Investor sentiment in Germany rose for the first time in five months in September, data showed Tuesday, as the European Central Bank's new bond-buying programme helped boost confidence.
The widely watched investor confidence indicator calculated each month by the ZEW economic institute climbed to minus 18.2 points in this month from minus 25.5 in August.
"This is the first rise in the indicator following four consecutive months of decline," ZEW said in a statement.
"The fact that the indicator remains in negative territory shows that financial market experts are continuing to forecast a cooling down of the German economy in the next six months," the statement said.
"Nevertheless, the end of the downward slide in September suggests that the experts believe the economic weakening will be only moderate."
ZEW president Wolfgang Franz said the announcement by the ECB that it would embark on a new programme to buy up the sovereign bonds of debt-wracked countries had helped to improve the economic outlook, "even if the scheme per se is somewhat problematic."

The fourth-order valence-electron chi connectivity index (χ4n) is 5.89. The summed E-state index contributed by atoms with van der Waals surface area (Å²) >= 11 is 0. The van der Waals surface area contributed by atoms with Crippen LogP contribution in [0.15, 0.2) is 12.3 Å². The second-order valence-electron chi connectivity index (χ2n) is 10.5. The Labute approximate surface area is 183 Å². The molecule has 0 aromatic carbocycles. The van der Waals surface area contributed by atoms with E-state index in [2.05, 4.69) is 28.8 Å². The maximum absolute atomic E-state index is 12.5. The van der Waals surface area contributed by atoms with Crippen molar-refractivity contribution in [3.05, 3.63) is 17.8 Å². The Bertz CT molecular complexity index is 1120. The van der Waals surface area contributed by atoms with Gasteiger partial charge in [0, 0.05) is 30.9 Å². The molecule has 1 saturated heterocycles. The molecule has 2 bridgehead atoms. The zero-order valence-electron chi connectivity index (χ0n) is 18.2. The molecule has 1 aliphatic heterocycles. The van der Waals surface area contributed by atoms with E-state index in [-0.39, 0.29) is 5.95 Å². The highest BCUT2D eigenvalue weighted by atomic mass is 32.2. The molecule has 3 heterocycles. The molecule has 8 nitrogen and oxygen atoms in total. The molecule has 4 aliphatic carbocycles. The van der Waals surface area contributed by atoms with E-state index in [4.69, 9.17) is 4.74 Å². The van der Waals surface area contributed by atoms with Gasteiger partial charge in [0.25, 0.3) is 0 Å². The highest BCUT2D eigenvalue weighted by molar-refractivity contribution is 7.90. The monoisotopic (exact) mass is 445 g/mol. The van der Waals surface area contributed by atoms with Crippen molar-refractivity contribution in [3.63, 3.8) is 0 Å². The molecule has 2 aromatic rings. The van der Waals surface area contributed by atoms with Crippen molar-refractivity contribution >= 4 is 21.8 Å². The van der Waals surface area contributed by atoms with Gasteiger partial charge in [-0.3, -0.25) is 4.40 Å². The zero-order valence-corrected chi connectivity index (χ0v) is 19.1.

"Nevertheless, the debt crisis has not been resolved and the economic risks remain virulent," Franz warned.
The data were not quite as positive as had been expected. Analysts surveyed by Dow Jones Newswires had forecast a stronger gain in the indicator to minus 17.0 points.
A separate indicator measuring financial market players' view of the current economic situation in Germany fell further to a reading of plus 12.6 points in September from 18.2 points in August.
It is now at its lowest level since June 2010.
For the survey, ZEW questions analysts and institutional investors about their current assessment of the economic situation in Germany, as well as their expectations for the coming months.
A frequent criticism against it is that the index can be volatile and is therefore not particularly reliable.